Having a second language has been a great benefit all my life. When I was a senior in high school, I took a school sponsored trip with a few classmates to Mexico. My friends relied heavily on me during that trip. One day we were looking for a market and two friends found a policeman and started asking him for directions. They were supposed to be practicing their Spanish but were struggling so they pulled me up and I began asking for help and directions. When I had finished he answered me in perfect English! It was rather amusing – my friends asked him, “why didn’t you tell us you spoke English?” He said, “you didn’t ask?”
Living in the suburbs of Chicago, there were times I would be called upon to help interpret or translate Spanish. It didn’t happen very often, but it was great fun when it did happen confirming further how fortunate I was to be bilingual. I know my father was happy me and my sisters were getting exposure to Spanish. He was always such a proponent of language and was self-taught in several. He was equally happy that we were able to speak to our grandmother – nana – in Spanish when we would call her in New Mexico. If I ever started speaking English to her, she would simply say “en español” – meaning “in Spanish,” so I would respect this request and return to speaking Spanish.
When I moved to Birmingham, Alabama in 1980, I encountered no Spanish speakers…for a long time. I would look for ways to hear Spanish and with cable television – again this was the mid-1980s – I was able to get the WGN Chicago station and a Saturday morning show called “Charlando.” This was a long-running Spanish-language community affairs “chat” and the guy who hosted the show spoke SO fast that it was a challenge to understand him at times. My father even said to me one Saturday, “if you can understand what he is saying, then you are doing quite well.!” That made me feel good! Of course, in the late 1990s through early 2000s, the Hispanic population in the Birmingham region grew tremendously and it was not unusual to go to the local mall and hear Spanish being spoken. It was like music to my ears and always made me smile as I eavesdropped just a little.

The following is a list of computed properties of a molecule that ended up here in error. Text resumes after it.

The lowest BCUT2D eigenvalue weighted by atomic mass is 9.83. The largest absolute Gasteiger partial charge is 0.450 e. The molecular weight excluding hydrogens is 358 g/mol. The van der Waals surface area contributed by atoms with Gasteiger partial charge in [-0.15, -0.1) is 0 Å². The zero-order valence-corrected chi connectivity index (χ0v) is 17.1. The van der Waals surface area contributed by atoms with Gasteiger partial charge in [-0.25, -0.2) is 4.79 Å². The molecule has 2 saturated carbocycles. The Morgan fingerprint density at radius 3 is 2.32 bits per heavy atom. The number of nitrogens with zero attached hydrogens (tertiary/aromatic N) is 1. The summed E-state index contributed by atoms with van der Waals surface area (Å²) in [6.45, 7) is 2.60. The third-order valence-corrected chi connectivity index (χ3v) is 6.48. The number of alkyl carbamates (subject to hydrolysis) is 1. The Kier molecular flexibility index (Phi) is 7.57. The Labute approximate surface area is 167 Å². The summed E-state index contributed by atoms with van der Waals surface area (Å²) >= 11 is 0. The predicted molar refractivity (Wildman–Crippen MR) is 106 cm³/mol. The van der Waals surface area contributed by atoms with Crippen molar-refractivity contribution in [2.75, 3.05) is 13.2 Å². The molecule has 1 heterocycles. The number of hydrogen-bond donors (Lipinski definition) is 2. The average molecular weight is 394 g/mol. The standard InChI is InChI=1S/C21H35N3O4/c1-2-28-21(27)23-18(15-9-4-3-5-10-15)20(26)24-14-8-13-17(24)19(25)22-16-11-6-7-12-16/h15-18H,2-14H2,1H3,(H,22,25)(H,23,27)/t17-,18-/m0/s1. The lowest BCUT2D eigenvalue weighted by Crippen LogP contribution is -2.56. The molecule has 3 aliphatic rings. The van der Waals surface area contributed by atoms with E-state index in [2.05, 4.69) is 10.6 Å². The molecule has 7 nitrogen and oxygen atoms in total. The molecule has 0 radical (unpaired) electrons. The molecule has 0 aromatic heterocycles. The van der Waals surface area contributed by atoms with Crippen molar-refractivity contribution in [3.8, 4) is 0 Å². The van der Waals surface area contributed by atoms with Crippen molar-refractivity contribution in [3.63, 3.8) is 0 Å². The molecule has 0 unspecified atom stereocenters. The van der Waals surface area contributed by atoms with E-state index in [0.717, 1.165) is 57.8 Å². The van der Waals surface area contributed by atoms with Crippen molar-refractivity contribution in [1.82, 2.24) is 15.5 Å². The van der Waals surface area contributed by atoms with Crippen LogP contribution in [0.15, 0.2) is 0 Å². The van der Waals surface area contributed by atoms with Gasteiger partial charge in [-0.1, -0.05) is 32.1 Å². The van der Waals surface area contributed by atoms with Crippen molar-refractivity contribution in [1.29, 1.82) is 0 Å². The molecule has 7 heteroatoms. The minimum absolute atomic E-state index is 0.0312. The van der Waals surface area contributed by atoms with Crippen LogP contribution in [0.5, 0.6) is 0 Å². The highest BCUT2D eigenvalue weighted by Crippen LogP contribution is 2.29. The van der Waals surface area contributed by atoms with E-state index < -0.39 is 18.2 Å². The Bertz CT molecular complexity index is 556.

Now after almost 15 years of involvement with the Hispanic community in Birmingham, Most of my Latino friends know I speak Spanish but there are some who are still surprised when I do. I was at a Hispanic event last fall when I joined a group of friends in Spanish conversation. On the way to my car later, one of the women said to me in Spanish – “Teresa, I had no idea you could speak Spanish like that!” I said, “Yes, I’m just full of surprises!” I do look for opportunities to speak Spanish. You would think it would be easy these days but English always seems to override.
Looking back, I’ve had varied experiences being bilingual. Some would say that I’m not bilingual “enough,” while others say I speak just fine. It all depends on who you are, I suppose. And all this goes back to the original question I posed…does a Latino need to speak Spanish to be considered Latino? I identify as Latina and have done so for a long time. So, how much Spanish is enough? I will explore this multi-layered subject more in future posts.